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Diet and disease: transgressing boundaries between science and society—understanding neglected diseases through the lens of cultural studies and anthropology
  1. Paladd Asavarut1,
  2. Peter J Norsworthy1,
  3. Joanna Cook2,
  4. Simon D Taylor-Robinson1,
  5. Rachel V Harrison3
  1. 1Wellcome Centre for Global Health Research, Imperial College London, London, UK
  2. 2Department of Anthropology, University College London, University of London, London, UK
  3. 3Department of South East Asia, School of Oriental and African Studies, University of London, London, UK
  1. Correspondence to Dr Rachel V Harrison, Department of South East Asia, School of Oriental and African Studies, University of London, London, UK; rh6{at}soas.ac.uk

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It is vital that we consider human health from all perspectives, including the social, geopolitical and cultural aspects of wider society. A prime example of how such forces complicate patterns of disease is provided by examining the underlying epidemiology of cholangiocarcinoma (bile duct cancer (CCA)) in Thailand. With high prevalence in the northeast of Thailand (Isan) and most rural communities along the Mekong River in Southeast Asia, CCA in this region of the world results from a neglected tropical disease, chronic liver fluke infection, caused by consuming raw or undercooked freshwater fish infected with Opisthorchis viverrini (liver fluke) sensu lato. Although the relationship between diet and disease is common knowledge in the general population along the Mekong River, the cultural and sociological facets of dietary practice point to challenges that cannot be addressed by science alone. Untangling the CCA epidemic from the complex human behaviour of wanting to eat ‘forbidden’ food in Thailand provides a compelling case of how partnership between social and medical science and the humanities is key to making a sustainable impact in reducing disease patterns in the developing world.

While uncooked dishes are distinctive to Isan cuisine, the most infamous cause of CCA in Thailand is the consumption of an uncooked fish dish known as koi pla. It is, however, often overlooked that a large number of Isan staple foods feature fermented raw fish (pla som) or use it as a key seasoning ingredient (pla ra). The scope of the problem therefore goes beyond a single food item; rather, it is the local diet at large that is responsible for chronic liver fluke infestations and, ultimately, CCA. As a result, the Isan region, in general, and the major constituent province of Khon Kaen, in particular, is home to ca. 80% of the 10 million people infected with O. viverrini in the area, translating to a CCA disease incidence of >30 000 new CCA cases annually.1–3 With 5-year survival rates of <11%, the disease is almost invariably incurable at the point of detection, and patients can then only be offered palliative, end-of-life care. Given the widespread existence of such a serious health problem in Isan, triggered by a clearly identifiable cause, there is evident demand for collaborative approaches based not only on medical intervention, but also on cultural and social understanding.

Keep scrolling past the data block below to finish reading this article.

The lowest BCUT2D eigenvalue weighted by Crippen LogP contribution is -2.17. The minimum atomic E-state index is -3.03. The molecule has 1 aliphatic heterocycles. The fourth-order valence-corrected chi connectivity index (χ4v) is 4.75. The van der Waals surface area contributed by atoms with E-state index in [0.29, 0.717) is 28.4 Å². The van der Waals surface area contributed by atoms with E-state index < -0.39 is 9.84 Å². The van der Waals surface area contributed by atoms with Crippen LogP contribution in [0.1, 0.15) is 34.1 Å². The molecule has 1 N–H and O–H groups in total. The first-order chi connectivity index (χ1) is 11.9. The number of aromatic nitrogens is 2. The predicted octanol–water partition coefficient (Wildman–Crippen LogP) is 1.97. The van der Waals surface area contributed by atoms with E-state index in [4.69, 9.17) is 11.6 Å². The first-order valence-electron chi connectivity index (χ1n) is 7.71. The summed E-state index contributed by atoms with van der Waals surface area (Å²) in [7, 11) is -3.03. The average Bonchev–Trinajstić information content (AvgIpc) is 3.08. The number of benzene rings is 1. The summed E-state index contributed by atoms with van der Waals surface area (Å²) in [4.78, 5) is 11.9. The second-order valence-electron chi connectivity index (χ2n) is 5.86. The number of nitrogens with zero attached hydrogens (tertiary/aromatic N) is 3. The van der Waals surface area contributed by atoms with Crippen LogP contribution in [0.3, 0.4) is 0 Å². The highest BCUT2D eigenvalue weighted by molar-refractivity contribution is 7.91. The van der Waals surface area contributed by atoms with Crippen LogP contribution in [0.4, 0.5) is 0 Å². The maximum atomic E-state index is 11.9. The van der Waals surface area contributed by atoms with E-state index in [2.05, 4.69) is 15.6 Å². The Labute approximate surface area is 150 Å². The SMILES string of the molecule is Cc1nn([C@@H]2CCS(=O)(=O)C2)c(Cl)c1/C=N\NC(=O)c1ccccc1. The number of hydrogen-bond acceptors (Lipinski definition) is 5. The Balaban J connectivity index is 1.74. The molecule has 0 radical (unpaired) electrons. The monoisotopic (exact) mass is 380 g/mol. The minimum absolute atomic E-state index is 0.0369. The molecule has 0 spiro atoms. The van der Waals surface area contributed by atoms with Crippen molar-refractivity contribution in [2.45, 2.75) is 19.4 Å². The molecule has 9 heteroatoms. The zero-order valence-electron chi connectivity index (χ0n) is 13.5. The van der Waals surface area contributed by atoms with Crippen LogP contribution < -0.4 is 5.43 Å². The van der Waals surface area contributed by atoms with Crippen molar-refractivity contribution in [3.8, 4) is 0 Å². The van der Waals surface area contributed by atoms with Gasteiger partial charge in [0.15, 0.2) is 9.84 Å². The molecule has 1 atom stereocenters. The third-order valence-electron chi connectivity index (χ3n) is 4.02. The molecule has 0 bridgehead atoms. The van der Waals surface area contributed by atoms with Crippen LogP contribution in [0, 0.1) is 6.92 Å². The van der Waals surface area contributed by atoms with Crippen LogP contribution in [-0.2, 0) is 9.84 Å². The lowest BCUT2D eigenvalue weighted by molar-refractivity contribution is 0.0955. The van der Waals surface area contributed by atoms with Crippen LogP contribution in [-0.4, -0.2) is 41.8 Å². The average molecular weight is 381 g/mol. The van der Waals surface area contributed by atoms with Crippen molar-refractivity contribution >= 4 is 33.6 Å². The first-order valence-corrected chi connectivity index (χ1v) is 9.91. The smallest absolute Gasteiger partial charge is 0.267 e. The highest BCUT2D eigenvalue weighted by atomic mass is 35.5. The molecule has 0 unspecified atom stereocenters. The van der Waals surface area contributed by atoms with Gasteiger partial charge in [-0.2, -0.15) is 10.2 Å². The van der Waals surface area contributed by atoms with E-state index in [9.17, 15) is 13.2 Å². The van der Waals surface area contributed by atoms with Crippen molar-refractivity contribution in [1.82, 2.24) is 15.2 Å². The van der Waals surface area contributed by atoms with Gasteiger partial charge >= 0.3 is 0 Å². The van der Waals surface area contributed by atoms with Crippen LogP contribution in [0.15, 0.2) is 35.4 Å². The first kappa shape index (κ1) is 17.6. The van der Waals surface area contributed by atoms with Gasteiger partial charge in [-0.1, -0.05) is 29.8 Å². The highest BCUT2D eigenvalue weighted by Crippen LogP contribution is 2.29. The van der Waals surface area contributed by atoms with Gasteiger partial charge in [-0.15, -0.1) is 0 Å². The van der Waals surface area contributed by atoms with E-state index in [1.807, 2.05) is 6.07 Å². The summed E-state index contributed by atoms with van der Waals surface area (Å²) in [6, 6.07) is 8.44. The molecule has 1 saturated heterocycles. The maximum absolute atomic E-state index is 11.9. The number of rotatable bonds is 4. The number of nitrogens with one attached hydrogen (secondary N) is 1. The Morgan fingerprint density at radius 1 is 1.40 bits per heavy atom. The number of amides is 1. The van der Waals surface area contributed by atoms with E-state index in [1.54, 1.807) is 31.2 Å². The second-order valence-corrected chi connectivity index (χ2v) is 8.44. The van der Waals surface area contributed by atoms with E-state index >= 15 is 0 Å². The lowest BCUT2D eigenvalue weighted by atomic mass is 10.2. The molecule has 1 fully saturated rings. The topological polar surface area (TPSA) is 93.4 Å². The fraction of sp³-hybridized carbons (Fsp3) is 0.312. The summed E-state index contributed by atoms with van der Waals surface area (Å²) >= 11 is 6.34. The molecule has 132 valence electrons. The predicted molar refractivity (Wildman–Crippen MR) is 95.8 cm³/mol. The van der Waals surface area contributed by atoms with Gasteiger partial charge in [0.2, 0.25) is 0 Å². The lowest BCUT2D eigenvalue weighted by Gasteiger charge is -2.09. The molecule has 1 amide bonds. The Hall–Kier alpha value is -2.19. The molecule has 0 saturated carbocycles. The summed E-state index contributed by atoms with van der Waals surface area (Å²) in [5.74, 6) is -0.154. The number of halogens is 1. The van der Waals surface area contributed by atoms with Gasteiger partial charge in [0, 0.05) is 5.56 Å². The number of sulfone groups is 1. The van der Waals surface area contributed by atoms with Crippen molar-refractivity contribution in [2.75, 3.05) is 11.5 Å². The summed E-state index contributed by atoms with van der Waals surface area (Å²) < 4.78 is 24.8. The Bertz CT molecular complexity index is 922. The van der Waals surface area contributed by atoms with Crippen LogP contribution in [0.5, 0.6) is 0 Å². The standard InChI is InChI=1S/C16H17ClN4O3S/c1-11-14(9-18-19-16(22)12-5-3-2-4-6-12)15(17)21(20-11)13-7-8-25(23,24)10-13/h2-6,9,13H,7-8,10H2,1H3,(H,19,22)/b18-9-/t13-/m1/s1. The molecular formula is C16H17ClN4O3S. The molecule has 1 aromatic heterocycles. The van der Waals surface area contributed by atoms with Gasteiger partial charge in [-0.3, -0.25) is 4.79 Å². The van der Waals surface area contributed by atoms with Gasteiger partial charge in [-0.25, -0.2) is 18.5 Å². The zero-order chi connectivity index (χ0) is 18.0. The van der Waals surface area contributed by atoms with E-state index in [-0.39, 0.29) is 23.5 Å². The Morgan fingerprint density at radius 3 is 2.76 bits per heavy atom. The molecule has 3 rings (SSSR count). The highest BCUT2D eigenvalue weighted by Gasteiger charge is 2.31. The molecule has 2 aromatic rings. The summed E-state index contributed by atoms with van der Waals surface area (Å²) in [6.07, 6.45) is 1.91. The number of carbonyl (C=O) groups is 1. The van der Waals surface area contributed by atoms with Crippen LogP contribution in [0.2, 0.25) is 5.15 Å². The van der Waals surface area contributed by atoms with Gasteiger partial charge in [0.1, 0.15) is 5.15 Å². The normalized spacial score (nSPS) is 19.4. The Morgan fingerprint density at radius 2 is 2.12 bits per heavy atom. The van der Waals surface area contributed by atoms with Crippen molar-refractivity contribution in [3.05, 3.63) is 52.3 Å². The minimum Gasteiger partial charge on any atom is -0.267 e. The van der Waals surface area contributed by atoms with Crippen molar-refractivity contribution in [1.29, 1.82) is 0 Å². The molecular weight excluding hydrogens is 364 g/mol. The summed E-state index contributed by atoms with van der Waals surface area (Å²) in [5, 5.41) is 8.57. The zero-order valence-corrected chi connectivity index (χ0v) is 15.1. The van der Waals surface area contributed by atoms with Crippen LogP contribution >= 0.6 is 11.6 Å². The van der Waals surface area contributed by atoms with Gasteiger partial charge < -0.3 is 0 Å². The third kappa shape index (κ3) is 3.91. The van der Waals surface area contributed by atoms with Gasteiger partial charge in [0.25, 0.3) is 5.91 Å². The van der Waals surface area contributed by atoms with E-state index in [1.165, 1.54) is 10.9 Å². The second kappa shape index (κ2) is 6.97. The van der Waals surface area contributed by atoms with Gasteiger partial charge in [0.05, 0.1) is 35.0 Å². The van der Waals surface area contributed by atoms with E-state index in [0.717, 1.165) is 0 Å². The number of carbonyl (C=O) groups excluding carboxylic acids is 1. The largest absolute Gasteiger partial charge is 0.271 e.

It is true to say that the problem is largely the preserve of the poor and that the rural northeast of Thailand has historically been disadvantaged in many key respects in relation to ‘mainstream’ Thai society. The foundation of the urban–rural divide that exists between nation's capital Bangkok and its outlying regions is attributable to the formation of the Thai state and its internally colonising past.4 ,5 In the history of Southeast Asia, local dominating power circles (mandala) subjugated nearby states to establish a unified federation of a single ruling Kingdom through processes of centralisation.6 In present-day Thailand, corresponding forces prevail with the effect of continuing to impose profound inequalities on rural Isan. Resulting from prolonged oppression, recent awakenings of these marginalised peoples account significantly for social fragmentation and a turbulent recent political history of unrest.5 Against this backdrop, dominant forms of Bangkok-centric Thai culture that lay claim to higher civilisational standards fail to take account of and give voice or credibility to Isan identities.7 Anthropologically linked to constructions of masculinity, kinship and celebration, the consumption of raw food is embedded in Isan cultural practices. Contemporary social and political issues in terms of the relationship between Isan and the capital are therefore reflected in the entanglement between social practice and notions of local and gendered identity, community and solidarity (figure 1). As a result, defensive, antagonistic responses and resistance to the discourses of a powerful centre serve to reinforce conscious risk-taking practices, of which the consumption of raw fish is an important case in point.